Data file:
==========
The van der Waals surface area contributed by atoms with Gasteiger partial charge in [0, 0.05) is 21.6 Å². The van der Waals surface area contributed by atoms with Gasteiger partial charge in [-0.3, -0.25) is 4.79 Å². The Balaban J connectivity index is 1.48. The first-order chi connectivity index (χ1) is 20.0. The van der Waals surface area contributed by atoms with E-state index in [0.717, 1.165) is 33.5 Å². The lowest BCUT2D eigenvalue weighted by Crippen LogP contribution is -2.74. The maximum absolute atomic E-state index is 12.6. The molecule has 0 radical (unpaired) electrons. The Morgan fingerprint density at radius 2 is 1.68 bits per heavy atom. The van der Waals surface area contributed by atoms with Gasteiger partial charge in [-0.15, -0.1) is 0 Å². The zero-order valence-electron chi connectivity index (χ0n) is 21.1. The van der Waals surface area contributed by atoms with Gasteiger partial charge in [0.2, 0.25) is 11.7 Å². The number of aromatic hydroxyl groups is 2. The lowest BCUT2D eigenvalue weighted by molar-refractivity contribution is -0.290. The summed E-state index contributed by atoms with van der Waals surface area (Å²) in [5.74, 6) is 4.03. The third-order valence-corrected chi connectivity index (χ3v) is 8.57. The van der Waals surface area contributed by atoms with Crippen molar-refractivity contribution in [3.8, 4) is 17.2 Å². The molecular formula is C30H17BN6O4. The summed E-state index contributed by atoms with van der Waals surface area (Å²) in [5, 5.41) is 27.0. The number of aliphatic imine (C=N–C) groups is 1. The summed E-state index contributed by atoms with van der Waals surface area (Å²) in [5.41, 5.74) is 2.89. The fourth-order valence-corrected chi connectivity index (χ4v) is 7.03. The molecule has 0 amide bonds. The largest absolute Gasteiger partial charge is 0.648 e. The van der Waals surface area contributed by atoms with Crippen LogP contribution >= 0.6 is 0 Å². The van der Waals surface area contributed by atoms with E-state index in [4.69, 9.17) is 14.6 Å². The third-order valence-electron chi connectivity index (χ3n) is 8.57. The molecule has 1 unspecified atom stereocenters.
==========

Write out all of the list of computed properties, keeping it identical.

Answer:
The van der Waals surface area contributed by atoms with Gasteiger partial charge in [0, 0.05) is 21.6 Å². The van der Waals surface area contributed by atoms with Gasteiger partial charge in [-0.3, -0.25) is 4.79 Å². The Balaban J connectivity index is 1.48. The first-order chi connectivity index (χ1) is 20.0. The van der Waals surface area contributed by atoms with E-state index in [0.717, 1.165) is 33.5 Å². The lowest BCUT2D eigenvalue weighted by Crippen LogP contribution is -2.74. The maximum absolute atomic E-state index is 12.6. The molecule has 0 radical (unpaired) electrons. The Morgan fingerprint density at radius 2 is 1.68 bits per heavy atom. The van der Waals surface area contributed by atoms with Gasteiger partial charge in [-0.15, -0.1) is 0 Å². The zero-order valence-electron chi connectivity index (χ0n) is 21.1. The van der Waals surface area contributed by atoms with Gasteiger partial charge in [0.2, 0.25) is 11.7 Å². The number of aromatic hydroxyl groups is 2. The lowest BCUT2D eigenvalue weighted by molar-refractivity contribution is -0.290. The summed E-state index contributed by atoms with van der Waals surface area (Å²) in [5.74, 6) is 4.03. The third-order valence-corrected chi connectivity index (χ3v) is 8.57. The van der Waals surface area contributed by atoms with Crippen molar-refractivity contribution in [3.8, 4) is 17.2 Å². The molecular formula is C30H17BN6O4. The summed E-state index contributed by atoms with van der Waals surface area (Å²) in [5, 5.41) is 27.0. The number of aliphatic imine (C=N–C) groups is 1. The summed E-state index contributed by atoms with van der Waals surface area (Å²) in [5.41, 5.74) is 2.89. The fourth-order valence-corrected chi connectivity index (χ4v) is 7.03. The molecule has 0 amide bonds. The largest absolute Gasteiger partial charge is 0.648 e. The van der Waals surface area contributed by atoms with Crippen LogP contribution >= 0.6 is 0 Å². The van der Waals surface area contributed by atoms with E-state index in [4.69, 9.17) is 14.6 Å². The third-order valence-electron chi connectivity index (χ3n) is 8.57. The molecule has 1 unspecified atom stereocenters.